By Khaled Yacoub Oweis
ISTANBUL (Reuters) - Western and Arab nations urged peace envoy Kofi Annan on Sunday to set a timeline for next steps, including a return to the U.N. Security Council, if President Bashar al-Assad fails to halt bloodshed in Syria.
The "Friends of Syria" said, in a final communique obtained by Reuters, that Assad did not have an open-ended opportunity to meet his commitments to Annan, who is mediating on behalf of the United Nations and Arab League.
"The regime will be judged by its deeds rather than its promises," the group of 83 nations said. Security Council members China and Russia and Syria's ally Iran were among countries that stayed away from the conference in Istanbul.
Assad has accepted, but not yet implemented, Annan's six-point peace plan, which calls for the military to cease fire, withdraw from towns and cities, and allow humanitarian access.
"We will not let the Syrian regime misuse another opportunity, which is the last chance for the situation in Syria," Turkish Foreign Minister Ahmet Davutoglu told a news conference after the meeting.
The "Friends of Syria" recognized the opposition Syrian National Council (SNC) as a legitimate representative of all Syrians, and "noted" it as the main opposition interlocutor with the international community, wording that stopped short of full recognition of a group hampered by chronic disunity.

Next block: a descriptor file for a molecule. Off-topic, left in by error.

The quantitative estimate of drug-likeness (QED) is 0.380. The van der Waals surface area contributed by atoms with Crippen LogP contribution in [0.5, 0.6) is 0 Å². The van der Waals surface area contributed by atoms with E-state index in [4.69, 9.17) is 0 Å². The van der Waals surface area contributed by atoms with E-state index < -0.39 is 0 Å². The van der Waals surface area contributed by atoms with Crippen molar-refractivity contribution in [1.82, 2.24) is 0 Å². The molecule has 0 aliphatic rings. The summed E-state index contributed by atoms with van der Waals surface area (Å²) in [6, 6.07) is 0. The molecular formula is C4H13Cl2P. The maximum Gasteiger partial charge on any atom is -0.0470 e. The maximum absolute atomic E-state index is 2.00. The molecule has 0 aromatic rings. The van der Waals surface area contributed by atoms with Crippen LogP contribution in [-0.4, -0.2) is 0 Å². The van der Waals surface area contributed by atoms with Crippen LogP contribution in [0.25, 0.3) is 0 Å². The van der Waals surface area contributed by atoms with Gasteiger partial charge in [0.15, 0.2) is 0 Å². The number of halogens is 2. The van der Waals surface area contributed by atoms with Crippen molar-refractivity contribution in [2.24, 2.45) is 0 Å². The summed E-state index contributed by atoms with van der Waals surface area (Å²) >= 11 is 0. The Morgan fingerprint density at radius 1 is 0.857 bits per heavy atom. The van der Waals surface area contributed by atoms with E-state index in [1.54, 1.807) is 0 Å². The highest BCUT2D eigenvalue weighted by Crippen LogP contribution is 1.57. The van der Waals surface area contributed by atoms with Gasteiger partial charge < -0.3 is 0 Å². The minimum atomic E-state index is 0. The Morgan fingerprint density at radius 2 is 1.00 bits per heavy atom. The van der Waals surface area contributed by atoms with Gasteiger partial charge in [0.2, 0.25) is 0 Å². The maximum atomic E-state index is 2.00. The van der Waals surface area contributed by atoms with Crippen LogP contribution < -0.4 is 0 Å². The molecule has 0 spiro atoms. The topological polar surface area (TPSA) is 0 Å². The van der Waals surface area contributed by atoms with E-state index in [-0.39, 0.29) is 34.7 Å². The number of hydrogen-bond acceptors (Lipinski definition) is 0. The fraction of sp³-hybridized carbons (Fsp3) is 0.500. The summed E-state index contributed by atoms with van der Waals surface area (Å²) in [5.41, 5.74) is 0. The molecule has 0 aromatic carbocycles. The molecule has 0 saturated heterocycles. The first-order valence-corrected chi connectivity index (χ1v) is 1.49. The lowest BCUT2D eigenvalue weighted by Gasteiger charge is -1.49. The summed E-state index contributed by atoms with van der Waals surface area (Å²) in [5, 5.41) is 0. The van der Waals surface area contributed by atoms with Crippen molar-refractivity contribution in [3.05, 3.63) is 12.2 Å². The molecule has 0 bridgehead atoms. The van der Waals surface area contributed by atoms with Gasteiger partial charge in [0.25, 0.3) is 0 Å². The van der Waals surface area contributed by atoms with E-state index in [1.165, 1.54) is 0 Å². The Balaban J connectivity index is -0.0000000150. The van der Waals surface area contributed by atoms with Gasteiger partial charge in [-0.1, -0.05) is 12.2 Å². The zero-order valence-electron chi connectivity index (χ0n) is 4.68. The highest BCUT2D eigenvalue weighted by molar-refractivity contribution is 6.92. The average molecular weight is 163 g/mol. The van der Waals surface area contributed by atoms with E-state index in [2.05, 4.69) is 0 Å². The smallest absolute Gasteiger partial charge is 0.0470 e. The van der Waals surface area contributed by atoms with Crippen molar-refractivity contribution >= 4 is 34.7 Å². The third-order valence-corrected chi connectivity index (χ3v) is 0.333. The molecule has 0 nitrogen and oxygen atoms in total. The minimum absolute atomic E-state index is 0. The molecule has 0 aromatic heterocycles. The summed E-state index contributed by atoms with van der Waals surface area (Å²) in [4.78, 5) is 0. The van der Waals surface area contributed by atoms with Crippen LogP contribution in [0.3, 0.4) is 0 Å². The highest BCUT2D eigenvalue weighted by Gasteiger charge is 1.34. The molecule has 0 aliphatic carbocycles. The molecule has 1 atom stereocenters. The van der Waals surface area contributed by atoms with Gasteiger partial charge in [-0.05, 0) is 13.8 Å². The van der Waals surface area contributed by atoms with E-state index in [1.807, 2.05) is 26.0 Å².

The group made no mention of supporting or arming the rebel Free Syrian Army, as advocated by some Gulf Arab states, but said it would "continue to work on additional appropriate measures with a view to the protection of the Syrian people".
Western powers have been wary of military intervention in Syria, but Davutoglu sounded an alarm bell, comparing the situation there to the plight of Bosnia in the 1990s.
"In the case of Bosnia, the international community was too slow ... therefore we lost many people," he said. "In the case of Syria, the international community should not be late as in the case of Bosnia. We have to act without delay."
The Turkish minister said: "We have to have one unified position to defend the civilians and we have to have one action plan and initiative to have aid and stop violence in Syria."
The "Friends of Syria" underscored a commitment to Syria's sovereignty, independence, political unity and territorial integrity, criticizing the government's "widespread and systematic violations of human rights and fundamental freedoms".
They urged Syrians, especially those serving in the military, security agencies and government, "not to be a part of the atrocities committed by the regime".
The group called for international action to deny arms supplies to the Syrian government, and demanded humanitarian access, including daily two-hour pauses in fighting to allow aid to be delivered.
(Writing by Daren Butler and Alistair Lyon; Editing by Kevin Liffey)